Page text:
Music » Music Stories & Interviews



Scott Miller Courtesy photo
If Scott Miller's gruff twang and obsession with the American heartland occasionally suggests a younger Steve Earle, the similarity is no coincidence.

Earle and Miller have been friends for years, and Earle signed Miller's '90s roots-pop band, the V-Roys, as the first act on his E-Squared record label. The V-Roys made a habit of consuming alcohol on a fairly regular basis, and their flair for songcraft and onstage chaos led some scribes to brand them a Southern Replacements.

Like the Mats, the V-Roys never connected with the mass audience they deserved, and three years ago Miller decided to go solo. A student of Russian literature and a self-styled historian fascinated with pre-Civil War America, Miller isn't your average troubadour, and it shows in his work, with its emphasis on storytelling and explorations of characters who live below the Mason-Dixon line.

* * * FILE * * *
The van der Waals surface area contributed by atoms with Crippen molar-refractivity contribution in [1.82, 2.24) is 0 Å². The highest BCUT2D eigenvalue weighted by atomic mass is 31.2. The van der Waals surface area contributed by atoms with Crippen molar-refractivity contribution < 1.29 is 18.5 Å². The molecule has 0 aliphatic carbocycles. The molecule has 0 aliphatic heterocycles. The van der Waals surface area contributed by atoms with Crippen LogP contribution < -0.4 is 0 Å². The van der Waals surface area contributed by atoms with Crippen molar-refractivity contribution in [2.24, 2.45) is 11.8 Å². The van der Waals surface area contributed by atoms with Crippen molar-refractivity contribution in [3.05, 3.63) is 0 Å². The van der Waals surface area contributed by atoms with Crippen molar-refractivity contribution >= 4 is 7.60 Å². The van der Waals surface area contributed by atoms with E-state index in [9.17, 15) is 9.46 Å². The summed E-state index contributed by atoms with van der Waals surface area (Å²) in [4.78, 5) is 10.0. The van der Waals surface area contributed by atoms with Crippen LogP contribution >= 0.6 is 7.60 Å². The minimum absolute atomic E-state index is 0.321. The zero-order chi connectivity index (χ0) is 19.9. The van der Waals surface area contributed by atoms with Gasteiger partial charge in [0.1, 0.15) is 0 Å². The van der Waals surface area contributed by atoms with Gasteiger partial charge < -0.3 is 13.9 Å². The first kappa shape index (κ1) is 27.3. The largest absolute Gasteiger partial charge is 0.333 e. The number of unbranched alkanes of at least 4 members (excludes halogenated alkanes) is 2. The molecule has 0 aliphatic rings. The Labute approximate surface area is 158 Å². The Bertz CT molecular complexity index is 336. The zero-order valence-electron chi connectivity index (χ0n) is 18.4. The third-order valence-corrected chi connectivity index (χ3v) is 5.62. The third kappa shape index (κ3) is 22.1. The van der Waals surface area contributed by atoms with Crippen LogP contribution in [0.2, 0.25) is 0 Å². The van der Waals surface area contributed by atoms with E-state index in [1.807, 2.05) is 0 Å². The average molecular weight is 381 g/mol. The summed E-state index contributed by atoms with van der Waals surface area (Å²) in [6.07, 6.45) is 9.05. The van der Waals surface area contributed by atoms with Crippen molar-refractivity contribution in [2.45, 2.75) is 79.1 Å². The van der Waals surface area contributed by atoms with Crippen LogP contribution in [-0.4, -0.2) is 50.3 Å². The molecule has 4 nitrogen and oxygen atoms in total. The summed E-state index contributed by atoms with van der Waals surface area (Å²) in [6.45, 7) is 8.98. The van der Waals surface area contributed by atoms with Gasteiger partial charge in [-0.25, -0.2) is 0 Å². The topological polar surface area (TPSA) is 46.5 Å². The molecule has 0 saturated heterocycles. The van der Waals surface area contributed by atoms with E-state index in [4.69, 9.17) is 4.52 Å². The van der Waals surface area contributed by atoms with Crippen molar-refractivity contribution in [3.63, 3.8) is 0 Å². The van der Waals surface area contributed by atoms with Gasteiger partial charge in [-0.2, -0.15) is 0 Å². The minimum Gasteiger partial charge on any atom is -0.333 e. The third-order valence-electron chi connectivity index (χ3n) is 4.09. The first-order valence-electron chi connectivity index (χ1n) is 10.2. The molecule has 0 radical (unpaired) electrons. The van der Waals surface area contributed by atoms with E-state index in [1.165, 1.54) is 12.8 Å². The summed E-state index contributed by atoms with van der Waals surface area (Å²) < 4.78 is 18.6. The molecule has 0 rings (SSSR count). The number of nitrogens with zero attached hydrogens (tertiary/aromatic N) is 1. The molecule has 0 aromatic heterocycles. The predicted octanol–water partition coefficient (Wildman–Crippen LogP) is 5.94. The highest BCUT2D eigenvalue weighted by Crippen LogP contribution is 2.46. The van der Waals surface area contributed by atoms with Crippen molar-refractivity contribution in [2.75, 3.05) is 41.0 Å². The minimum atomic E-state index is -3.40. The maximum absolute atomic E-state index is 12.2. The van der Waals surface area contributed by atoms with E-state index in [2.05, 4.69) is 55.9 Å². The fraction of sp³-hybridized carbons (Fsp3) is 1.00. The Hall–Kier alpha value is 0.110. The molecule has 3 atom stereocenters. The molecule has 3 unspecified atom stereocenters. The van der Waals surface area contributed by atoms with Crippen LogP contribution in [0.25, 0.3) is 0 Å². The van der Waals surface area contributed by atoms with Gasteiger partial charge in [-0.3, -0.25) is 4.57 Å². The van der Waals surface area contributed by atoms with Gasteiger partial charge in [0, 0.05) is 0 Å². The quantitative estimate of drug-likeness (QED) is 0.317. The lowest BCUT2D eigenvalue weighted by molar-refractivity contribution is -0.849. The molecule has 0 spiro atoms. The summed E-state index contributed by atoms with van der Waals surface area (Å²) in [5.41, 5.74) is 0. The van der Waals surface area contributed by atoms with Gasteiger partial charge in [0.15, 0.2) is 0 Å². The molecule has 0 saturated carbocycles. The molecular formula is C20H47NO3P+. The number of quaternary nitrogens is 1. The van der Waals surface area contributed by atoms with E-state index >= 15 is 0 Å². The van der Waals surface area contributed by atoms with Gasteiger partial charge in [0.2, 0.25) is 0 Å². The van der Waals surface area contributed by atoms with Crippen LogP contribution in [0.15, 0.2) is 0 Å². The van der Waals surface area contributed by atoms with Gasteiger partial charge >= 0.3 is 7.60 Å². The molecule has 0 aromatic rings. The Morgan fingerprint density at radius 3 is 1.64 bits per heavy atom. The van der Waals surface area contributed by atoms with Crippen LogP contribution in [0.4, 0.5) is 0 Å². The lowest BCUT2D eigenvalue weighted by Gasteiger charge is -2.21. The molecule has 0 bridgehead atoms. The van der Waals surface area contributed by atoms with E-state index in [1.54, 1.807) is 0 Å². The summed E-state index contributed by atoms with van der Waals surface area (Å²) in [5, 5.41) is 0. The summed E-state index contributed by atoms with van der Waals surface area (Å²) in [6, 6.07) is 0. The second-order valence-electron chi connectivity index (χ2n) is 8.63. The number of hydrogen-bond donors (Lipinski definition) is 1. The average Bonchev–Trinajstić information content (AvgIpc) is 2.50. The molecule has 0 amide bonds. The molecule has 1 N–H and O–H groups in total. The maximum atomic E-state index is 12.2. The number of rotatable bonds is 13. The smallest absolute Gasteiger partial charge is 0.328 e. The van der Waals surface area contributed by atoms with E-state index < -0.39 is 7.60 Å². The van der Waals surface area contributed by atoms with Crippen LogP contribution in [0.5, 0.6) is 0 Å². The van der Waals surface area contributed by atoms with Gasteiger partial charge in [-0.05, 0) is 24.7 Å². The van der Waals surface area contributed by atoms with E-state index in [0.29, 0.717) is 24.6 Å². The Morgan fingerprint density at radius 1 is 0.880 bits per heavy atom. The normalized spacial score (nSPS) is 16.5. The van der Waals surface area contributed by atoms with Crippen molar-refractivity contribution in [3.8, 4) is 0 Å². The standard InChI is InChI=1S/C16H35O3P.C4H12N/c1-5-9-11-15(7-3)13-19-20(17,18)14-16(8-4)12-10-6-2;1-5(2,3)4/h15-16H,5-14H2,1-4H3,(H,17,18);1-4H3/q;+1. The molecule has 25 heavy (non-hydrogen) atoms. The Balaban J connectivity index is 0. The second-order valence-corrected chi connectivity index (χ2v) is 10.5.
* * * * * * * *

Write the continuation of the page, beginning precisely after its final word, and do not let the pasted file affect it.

The Commonwealth
Friday, September 5
1719 Blanco Road
His solo debut, Thus Always to Tyrants, made the 2001 Top 10 list of New York Times critic Neill Strauss, and his latest release, Upside Downside, has attracted similar acclaim. Conceived as a double-sided record, with two Knoxville, Tennessee bands - Superdrag and the Commonwealth - each taking a side, Upside turned into a full-bore showcase for the Commonwealth when Superdrag proved too busy to make it to the studio.

Miller tends to mix solo acoustic and band gigs into his schedule, but when he takes the stage at Casbeers on Friday, September 5, the Commonwealth will lend their countrified Booker T and the MGs sound to his material. •

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